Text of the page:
APPENDIX: Technical Note on the Model
The constant term, d0, in equation (2.7) can be shown to be:
whereas, the constant term, d1, in equation (2.8):
The former is a negative function of
If α1=α2=β=0, equations (2.7)′ and (2.8)′ are reduced to the conventional results:
Equation (2.7)″ indicates that the unskilled labor share of aggregate income is a3; this equation is identical with the equation in footnote 1 on page 10 of this paper, where
In the aggregate supply function (3.1), the constant term
where d1 and d0 are as defined above. The constant term
and the constant term
These coefficients are all complicated functions of
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Presented at the Third Annual Inter-American Seminar on Economics, Public Sector, and Labor Markets in Latin America, organized by the National Bureau of Economic Research and Pontífica Universidade Católica do Rio de Janeiro, March 16-17, 1990. We thank Vito Tanzi, Eliana Cardoso, Kenneth Miranda, and other Fund colleagues and the seminar participants for their helpful suggestions on an earlier draft. Any remaining errors are ours.
The extent to which social programs increase aggregate production would also depend on the structure of the labor force, particularly its age composition. See the discussion in the following section.
The surveys of literature by Scrimshaw (1986) and McGuire and Austin (1987) suggest that aerobic capacity has been shown to affect labor productivity among lumberjacks, sugarcane workers, construction workers, and other manual workers in Australia, Brazil, Colombia, Ethiopia, Guatemala, and India. A World Bank review of public work programs in developing countries indicates that 30 percent of those invited to participate in a food-for-work program in Bangladesh had to decline the offer as they were too weak to carry out any meaningful physical work (Burki and Weaving (1976)). See also Strauss (1986, 1990) and Deolalikar (1988).
Cornia (1988) indicates that millions of workdays are lost every year through the incidence of malaria. McCuire and Austin (1987) estimate that at least 140-280 million workdays are lost annually to the care of about 140 million malnourished children.
This implies that the supply of unskilled labor is elastic with respect to wages, not because of the effect of higher wages on work efforts but because of their effect on the capacity to work.
The demand for labor services may be expressed as a function of, among other variables, capital services and skilled labor services employed, rather than of output (QS). This formulation of labor demand function, using QS, is aimed at illustrating the relationship between the real wage rate and output (see the following discussion).
This type of expenditure includes spending on nutrition and health for the poor (e.g., primary health clinics, food stamps, and child care).
One could conceive of an upward-sloping demand curve for unskilled workers when α1>1; for this condition to hold, b2 should be greater than 0.5. The unskilled labor market would still be stable as far as the slope of the unskilled labor supply exceeds the slope of the unskilled labor demand.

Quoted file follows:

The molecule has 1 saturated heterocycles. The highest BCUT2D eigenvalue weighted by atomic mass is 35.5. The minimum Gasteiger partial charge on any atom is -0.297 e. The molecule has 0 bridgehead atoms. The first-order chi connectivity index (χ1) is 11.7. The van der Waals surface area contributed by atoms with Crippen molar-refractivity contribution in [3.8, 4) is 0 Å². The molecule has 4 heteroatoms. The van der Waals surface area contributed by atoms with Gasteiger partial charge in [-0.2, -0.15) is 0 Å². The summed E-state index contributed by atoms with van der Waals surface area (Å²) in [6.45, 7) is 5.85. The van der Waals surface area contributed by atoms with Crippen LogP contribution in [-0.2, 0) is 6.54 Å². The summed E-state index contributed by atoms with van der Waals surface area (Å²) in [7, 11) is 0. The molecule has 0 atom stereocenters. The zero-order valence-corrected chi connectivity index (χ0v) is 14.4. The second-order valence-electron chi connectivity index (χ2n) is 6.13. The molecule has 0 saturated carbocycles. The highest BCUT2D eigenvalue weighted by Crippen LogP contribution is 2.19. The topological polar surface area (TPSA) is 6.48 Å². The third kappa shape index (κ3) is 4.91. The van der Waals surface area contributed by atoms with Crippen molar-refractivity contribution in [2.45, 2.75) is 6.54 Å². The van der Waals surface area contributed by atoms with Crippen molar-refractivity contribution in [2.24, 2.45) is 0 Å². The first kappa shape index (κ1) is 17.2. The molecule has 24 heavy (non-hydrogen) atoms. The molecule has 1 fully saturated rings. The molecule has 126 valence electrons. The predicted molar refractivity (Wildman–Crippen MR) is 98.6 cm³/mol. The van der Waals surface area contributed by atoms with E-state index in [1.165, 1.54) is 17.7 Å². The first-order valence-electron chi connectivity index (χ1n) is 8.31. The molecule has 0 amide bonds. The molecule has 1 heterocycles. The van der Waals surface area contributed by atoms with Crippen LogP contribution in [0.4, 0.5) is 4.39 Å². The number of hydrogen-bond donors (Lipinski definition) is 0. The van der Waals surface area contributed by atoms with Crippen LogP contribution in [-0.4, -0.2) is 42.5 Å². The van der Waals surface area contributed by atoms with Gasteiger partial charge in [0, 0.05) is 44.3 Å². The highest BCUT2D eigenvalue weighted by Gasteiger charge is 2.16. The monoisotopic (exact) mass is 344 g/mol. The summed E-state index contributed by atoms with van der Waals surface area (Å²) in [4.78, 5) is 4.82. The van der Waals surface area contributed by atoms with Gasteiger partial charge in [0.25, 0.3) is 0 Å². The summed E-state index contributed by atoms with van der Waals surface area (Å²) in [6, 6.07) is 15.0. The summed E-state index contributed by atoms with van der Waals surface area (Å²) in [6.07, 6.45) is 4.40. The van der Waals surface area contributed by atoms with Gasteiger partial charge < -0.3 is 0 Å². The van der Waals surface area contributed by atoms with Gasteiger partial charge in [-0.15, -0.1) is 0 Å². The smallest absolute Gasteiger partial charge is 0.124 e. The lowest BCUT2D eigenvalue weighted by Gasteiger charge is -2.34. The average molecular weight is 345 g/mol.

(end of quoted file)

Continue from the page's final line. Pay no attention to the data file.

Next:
This model does not explicitly consider the possibility that a larger number of self-employed workers in the informal market constitute major poor groups. However, the unskilled labor market could be taken as representing the informal market and the unskilled wage rate could be taken as representing the level of self-employed earnings. Results will not be altered by this alternative interpretation.
The constant terms, d0 and d1, in equations (2.7) and (2.8) are complicated nonlinear functions of several variables and coefficients, including Ns and Nu, and the quantity of skilled and unskilled workers, respectively. See the Appendix for a derivation.
Note that if α1 = α2 = β = 0, equation (2.7) reduces to
Aggregate production would be a negative function of g and wu only if 1-a2+βa3 < 0, that is, 1 < a2-βa3, which is an unlikely condition to be met under normal circumstances.
The condition for a positive relationship between a3 and α1a3/(1-a2+ βa3) can be shown to be 1-a2>0, which is easily satisfied in the model.
In Figure 2 (Case B), the differential effects of an expansion of capital stock in Cases A and B are compared. In the conventional Case A, the new equilibrium is E1a; in this case, the new equilibrium is E1b. The additional output and wage effects are denoted by ΔQS and Δwu, respectively.
For a discussion of the longer-term implications of targeted social expenditure for stable growth, see Tanzi and Chu (1989).
The specific (log-linear) nature of the functional form for the aggregate demand function is not critical for the analysis; the substantive part of the conclusions would not change even if we assumed an alternative functional form.
For simplicity, no external factors are specifically considered. Opening the system will change the process of adjustment as well as the magnitude of the effects, but not the qualitative conclusions reached here.
The coefficient θ = (1+α1)(1-a2)+a3(β-α1) is unlikely to be negative in the normal situation in which a1, a2, and a3 are all positive and less than unity.
We again assume that β=0. In other words, for this purpose, the existence of unemployed skilled workers spilled over to unskilled labor markets is disregarded.
Tax financing of the increase in g may raise other problems (e.g., distortionary effects), as well as the distributionary effects of taxation. Foreign financing will increase the debt service burden.